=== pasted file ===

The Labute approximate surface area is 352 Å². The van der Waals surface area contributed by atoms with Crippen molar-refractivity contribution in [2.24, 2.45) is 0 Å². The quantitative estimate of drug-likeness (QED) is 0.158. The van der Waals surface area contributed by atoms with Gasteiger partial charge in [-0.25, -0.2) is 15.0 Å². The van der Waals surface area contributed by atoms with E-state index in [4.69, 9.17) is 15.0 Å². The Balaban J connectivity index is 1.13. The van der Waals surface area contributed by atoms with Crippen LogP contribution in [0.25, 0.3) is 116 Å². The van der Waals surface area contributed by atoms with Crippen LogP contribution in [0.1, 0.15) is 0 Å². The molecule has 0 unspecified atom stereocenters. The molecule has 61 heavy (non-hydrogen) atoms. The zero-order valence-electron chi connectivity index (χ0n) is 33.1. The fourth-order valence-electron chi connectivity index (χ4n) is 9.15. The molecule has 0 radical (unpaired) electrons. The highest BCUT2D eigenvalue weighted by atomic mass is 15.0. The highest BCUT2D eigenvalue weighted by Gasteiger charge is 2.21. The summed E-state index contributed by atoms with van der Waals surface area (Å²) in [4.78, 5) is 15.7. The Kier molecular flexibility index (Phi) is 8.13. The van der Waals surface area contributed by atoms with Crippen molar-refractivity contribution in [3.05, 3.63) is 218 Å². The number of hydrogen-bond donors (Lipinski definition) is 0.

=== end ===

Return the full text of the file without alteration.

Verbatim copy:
The Labute approximate surface area is 352 Å². The van der Waals surface area contributed by atoms with Crippen molar-refractivity contribution in [2.24, 2.45) is 0 Å². The quantitative estimate of drug-likeness (QED) is 0.158. The van der Waals surface area contributed by atoms with Gasteiger partial charge in [-0.25, -0.2) is 15.0 Å². The van der Waals surface area contributed by atoms with E-state index in [4.69, 9.17) is 15.0 Å². The Balaban J connectivity index is 1.13. The van der Waals surface area contributed by atoms with Crippen LogP contribution in [0.25, 0.3) is 116 Å². The van der Waals surface area contributed by atoms with Crippen LogP contribution in [0.1, 0.15) is 0 Å². The molecule has 0 unspecified atom stereocenters. The molecule has 61 heavy (non-hydrogen) atoms. The zero-order valence-electron chi connectivity index (χ0n) is 33.1. The fourth-order valence-electron chi connectivity index (χ4n) is 9.15. The molecule has 0 radical (unpaired) electrons. The highest BCUT2D eigenvalue weighted by atomic mass is 15.0. The highest BCUT2D eigenvalue weighted by Gasteiger charge is 2.21. The summed E-state index contributed by atoms with van der Waals surface area (Å²) in [4.78, 5) is 15.7. The Kier molecular flexibility index (Phi) is 8.13. The van der Waals surface area contributed by atoms with Crippen molar-refractivity contribution in [3.05, 3.63) is 218 Å². The number of hydrogen-bond donors (Lipinski definition) is 0.